The Money Changers: A Guided Tour through Global Currency Markets

The Money Changers: A Guided Tour through Global Currency Markets

by Robert G. Williams

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Overview

At almost $2 trillion per day in trades, currency markets vitally link the world together. Yet few people understand how they work and why they are prone to instability and bouts of panic. This book takes the reader behind the scenes on a tour of the places, the machines, the circuitry and the people involved in moving world money.

This jourbaney begins as a traveler removes foreign currency from an ATM machine in Istanbul. The author guides us from the periphery of the market into its neural centers in financial hubs such as London and New York. Currency traders, market analysts, money managers and payments systems architects show their workplaces and reveal their day-to-day experiences in this unpredictable and rapidly evolving world.

The experts interviewed may use unfamiliar terms, but the logical progression of the chapters and participants' stories told in workplace settings bring abstract concepts down to earth. After completing the tour, the reader will have a clear picture of the geographical and structural organization of global currency markets and the people who run them. This vision of a volatile, evolving structure will provide a useful framework for deciphering the complex causes of yet unforeseen financial events.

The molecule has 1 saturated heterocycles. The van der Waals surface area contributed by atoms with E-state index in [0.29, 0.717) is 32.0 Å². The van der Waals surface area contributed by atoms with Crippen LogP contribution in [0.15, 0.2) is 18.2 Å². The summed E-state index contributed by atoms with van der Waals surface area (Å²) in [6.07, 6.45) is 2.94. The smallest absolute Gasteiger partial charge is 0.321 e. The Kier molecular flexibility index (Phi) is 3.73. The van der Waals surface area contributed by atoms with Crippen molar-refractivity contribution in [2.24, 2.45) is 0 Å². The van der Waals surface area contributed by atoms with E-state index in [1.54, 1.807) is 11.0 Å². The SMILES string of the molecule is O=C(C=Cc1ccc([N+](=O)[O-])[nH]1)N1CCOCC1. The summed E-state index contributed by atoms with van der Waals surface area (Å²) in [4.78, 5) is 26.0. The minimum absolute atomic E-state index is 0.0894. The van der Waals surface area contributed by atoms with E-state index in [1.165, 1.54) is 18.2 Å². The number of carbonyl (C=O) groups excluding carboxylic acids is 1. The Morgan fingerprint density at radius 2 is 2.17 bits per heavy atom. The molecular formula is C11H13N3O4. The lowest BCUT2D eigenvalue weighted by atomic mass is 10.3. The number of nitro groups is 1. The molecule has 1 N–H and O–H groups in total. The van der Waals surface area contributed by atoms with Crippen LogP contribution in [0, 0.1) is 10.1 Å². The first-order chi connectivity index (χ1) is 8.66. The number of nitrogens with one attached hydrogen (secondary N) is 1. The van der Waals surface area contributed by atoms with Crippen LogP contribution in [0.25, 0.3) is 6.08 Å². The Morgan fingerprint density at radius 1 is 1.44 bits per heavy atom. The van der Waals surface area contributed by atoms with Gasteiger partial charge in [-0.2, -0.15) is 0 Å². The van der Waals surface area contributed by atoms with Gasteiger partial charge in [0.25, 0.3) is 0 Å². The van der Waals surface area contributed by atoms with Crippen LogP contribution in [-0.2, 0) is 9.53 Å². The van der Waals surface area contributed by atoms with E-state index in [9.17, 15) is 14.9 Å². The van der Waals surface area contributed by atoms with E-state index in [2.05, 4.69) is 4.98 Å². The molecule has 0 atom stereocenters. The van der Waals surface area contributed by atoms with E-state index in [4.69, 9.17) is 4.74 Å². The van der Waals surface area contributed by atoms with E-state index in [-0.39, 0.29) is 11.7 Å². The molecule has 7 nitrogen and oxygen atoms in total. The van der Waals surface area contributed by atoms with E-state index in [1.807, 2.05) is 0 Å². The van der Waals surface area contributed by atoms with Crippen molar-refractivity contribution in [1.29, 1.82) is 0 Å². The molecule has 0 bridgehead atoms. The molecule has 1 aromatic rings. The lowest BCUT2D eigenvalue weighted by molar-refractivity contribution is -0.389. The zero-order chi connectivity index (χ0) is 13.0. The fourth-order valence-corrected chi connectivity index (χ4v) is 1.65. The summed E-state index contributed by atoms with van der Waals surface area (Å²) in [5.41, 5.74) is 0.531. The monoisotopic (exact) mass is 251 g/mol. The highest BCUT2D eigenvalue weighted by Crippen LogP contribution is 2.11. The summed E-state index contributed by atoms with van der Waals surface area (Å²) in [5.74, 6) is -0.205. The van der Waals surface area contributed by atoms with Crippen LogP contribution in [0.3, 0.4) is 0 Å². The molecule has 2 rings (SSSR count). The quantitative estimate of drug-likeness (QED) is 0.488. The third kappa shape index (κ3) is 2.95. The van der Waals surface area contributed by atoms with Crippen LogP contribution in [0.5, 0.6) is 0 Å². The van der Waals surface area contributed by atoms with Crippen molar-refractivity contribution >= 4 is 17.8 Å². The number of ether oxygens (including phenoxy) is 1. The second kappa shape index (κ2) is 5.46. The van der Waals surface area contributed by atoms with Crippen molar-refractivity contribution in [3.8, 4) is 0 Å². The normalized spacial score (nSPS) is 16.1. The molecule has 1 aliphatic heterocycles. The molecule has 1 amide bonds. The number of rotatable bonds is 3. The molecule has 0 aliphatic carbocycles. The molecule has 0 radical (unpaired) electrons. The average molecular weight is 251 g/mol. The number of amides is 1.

Product Details

ISBN-13: 9781842776940
Publisher: Bloomsbury Academic
Publication date: 05/01/2006
Pages: 304
Product dimensions: 6.14(w) x 9.21(h) x 0.75(d)

About the Author

Robert G. Williams is Voehringer Professor of Economics at Guilford College, North Carolina.

Read an Excerpt

The Money Changers

A Guided Tour Through Global Currency Markets


By Robert G. Williams

Zed Books Ltd

Copyright © 2006 Robert G. Williams
All rights reserved.
ISBN: 978-1-84277-694-0



CHAPTER 1

Back in the States: a glance at foreign exchange


The radio blares from the kitchen: 'The dollar fell against the yen in heavy Tokyo trading today, closing at 105.75 yen, down two yen from Friday's close. In early European trading, the dollar is mixed against the euro and the pound.'